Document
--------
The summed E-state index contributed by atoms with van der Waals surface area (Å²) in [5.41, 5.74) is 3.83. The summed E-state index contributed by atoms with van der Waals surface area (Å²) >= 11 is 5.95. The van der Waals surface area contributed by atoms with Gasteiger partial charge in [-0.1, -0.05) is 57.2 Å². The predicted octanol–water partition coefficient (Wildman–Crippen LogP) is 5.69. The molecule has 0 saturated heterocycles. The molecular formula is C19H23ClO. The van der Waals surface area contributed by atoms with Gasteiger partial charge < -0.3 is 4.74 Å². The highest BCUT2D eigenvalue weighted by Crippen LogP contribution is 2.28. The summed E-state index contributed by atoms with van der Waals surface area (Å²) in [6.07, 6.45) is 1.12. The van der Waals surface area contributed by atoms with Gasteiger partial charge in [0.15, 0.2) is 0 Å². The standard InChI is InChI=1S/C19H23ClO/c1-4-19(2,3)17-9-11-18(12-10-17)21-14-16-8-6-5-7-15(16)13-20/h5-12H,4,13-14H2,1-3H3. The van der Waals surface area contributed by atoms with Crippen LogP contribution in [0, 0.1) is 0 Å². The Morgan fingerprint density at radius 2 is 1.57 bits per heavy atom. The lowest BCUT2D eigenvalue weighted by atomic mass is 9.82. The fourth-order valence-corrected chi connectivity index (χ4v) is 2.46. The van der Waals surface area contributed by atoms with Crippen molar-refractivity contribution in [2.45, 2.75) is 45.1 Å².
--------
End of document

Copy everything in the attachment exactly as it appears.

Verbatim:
The summed E-state index contributed by atoms with van der Waals surface area (Å²) in [5.41, 5.74) is 3.83. The summed E-state index contributed by atoms with van der Waals surface area (Å²) >= 11 is 5.95. The van der Waals surface area contributed by atoms with Gasteiger partial charge in [-0.1, -0.05) is 57.2 Å². The predicted octanol–water partition coefficient (Wildman–Crippen LogP) is 5.69. The molecule has 0 saturated heterocycles. The molecular formula is C19H23ClO. The van der Waals surface area contributed by atoms with Gasteiger partial charge < -0.3 is 4.74 Å². The highest BCUT2D eigenvalue weighted by Crippen LogP contribution is 2.28. The summed E-state index contributed by atoms with van der Waals surface area (Å²) in [6.07, 6.45) is 1.12. The van der Waals surface area contributed by atoms with Gasteiger partial charge in [0.15, 0.2) is 0 Å². The standard InChI is InChI=1S/C19H23ClO/c1-4-19(2,3)17-9-11-18(12-10-17)21-14-16-8-6-5-7-15(16)13-20/h5-12H,4,13-14H2,1-3H3. The van der Waals surface area contributed by atoms with Crippen LogP contribution in [0, 0.1) is 0 Å². The Morgan fingerprint density at radius 2 is 1.57 bits per heavy atom. The lowest BCUT2D eigenvalue weighted by atomic mass is 9.82. The fourth-order valence-corrected chi connectivity index (χ4v) is 2.46. The van der Waals surface area contributed by atoms with Crippen molar-refractivity contribution in [2.45, 2.75) is 45.1 Å².